Having diversity of crops in the system only helps with weed control if it is used as a way to rotate chemistry. Testing the weeds for their susceptibility to single products and mixes of herbicides allows growers to plan ahead with more confidence. Double knocking each herbicide application preserves the available chemistry, particularly glyphosate.

Growers can also take advantage of ryegrass’ poor competitive ability. When placed in a competitive environment, ryegrass sets less seed, reducing the pressure of this weed on farming system decisions.

“Crop agronomy has a major impact on competitiveness,” says Greg. “The choice of crop, solid plant establishment, sowing early with a robust pre-emergent herbicide and attending to any soil constraints all swing the advantage toward the crop and away from the weeds.”

The final tactic that growers can implement is stopping weed seed set using hay and silage, crop-topping in canola or spraying under the cutter bar when swathing, or using camera-guided shielded sprayer technology to target weeds growing in the inter-row.

Cutting weedy areas of the crop for hay is a highly effective tactic that can reduce the impact of a weed blow-out.

Ian Herbert, Southern Farming Systems’ Tasmanian Projects and Trials Manager says fodder crops and livestock play a critical role in managing ryegrass on many Tasmanian farms.

“Growers can plant fodder crops directly after grain harvest, graze these fodder crops through winter, while allowing multiple germinations of ryegrass to occur, and then remove these plants using broad spectrum herbicides and or cultivation prior to planting a grain crop in spring,” he says. “This tactic reduces the pressure on selective herbicides and changes the timing of when ryegrass is controlled, compared to years where the paddock is in a cereal production phase. Cultivation is often needed to remove the deep pugging from livestock, which often occurs during our wet winters.”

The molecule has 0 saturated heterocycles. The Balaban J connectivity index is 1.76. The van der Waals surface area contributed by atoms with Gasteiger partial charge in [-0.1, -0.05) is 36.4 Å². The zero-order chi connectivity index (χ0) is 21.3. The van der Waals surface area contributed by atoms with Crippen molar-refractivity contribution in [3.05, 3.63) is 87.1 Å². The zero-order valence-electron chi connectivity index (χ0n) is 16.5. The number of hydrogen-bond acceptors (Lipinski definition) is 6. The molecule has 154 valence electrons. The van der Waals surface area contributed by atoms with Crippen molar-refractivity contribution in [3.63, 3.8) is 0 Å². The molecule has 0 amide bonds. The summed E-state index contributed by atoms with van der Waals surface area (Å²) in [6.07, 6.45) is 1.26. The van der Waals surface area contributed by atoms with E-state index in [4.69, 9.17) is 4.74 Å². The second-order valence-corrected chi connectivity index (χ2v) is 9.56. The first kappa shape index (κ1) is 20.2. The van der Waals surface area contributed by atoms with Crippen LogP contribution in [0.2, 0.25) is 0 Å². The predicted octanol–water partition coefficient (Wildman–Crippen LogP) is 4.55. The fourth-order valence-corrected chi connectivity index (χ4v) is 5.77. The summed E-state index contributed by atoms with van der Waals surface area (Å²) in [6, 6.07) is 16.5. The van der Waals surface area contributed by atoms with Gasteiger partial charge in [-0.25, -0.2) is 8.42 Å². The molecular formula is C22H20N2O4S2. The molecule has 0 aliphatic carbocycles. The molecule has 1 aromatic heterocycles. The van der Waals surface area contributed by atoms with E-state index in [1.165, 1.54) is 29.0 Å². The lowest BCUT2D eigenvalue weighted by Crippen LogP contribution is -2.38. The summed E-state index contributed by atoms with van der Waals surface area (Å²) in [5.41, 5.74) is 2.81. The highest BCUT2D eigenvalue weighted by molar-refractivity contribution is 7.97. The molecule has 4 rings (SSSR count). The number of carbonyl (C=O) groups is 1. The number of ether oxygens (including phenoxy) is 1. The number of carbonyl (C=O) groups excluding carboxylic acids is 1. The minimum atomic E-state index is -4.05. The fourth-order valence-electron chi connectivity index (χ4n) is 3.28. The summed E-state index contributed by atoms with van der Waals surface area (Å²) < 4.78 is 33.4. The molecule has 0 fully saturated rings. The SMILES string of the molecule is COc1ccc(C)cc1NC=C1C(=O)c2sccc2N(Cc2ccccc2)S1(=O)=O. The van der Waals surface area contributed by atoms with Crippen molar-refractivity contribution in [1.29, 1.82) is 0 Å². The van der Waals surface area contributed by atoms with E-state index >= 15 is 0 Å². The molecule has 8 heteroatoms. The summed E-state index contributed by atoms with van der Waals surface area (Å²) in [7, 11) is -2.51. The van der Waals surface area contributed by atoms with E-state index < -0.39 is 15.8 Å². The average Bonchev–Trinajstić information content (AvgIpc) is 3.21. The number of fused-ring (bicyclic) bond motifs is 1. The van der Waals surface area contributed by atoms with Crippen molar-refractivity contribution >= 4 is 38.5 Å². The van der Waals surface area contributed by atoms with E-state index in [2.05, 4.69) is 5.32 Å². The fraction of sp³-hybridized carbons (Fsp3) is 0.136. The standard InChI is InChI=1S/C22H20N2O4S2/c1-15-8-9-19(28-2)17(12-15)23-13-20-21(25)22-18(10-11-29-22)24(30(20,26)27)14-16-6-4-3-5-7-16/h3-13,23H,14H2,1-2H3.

Livestock can play an important role in weed management and there are many options available to growers.

Michael Chilvers is one grower who is embracing an integrated approach to managing ryegrass on his 1200 ha farm south of Launceston, where he runs a diverse cropping enterprise of around 300 ha of grain production along with intensive lucerne hay, potato and hybrid seed production.

Michael says the exceptionally wet autumn across much of the high rainfall zone, and particularly in their region, is going to put heavy pressure on the pre-emergent herbicides applied at planting.

“Incorporation of pre-em herbicides is critical and often not easy to achieve,” he says. “Unfortunately, the newly released pre-em products are probably not going to be an option for us in very wet seasons so we need to focus on getting the most out of the existing products.”

Michael is also very aware of the heavy reliance on Group A herbicides such as clethodim across his farming system and is doing what he can to rotate away from this key mode of action at every opportunity.

“Not only do we use it frequently, we also know that its efficacy can be compromised in our environment through a long cool growing season, which means we are running a real risk of losing it if we don’t adopt a more diverse approach to managing ryegrass,” he says.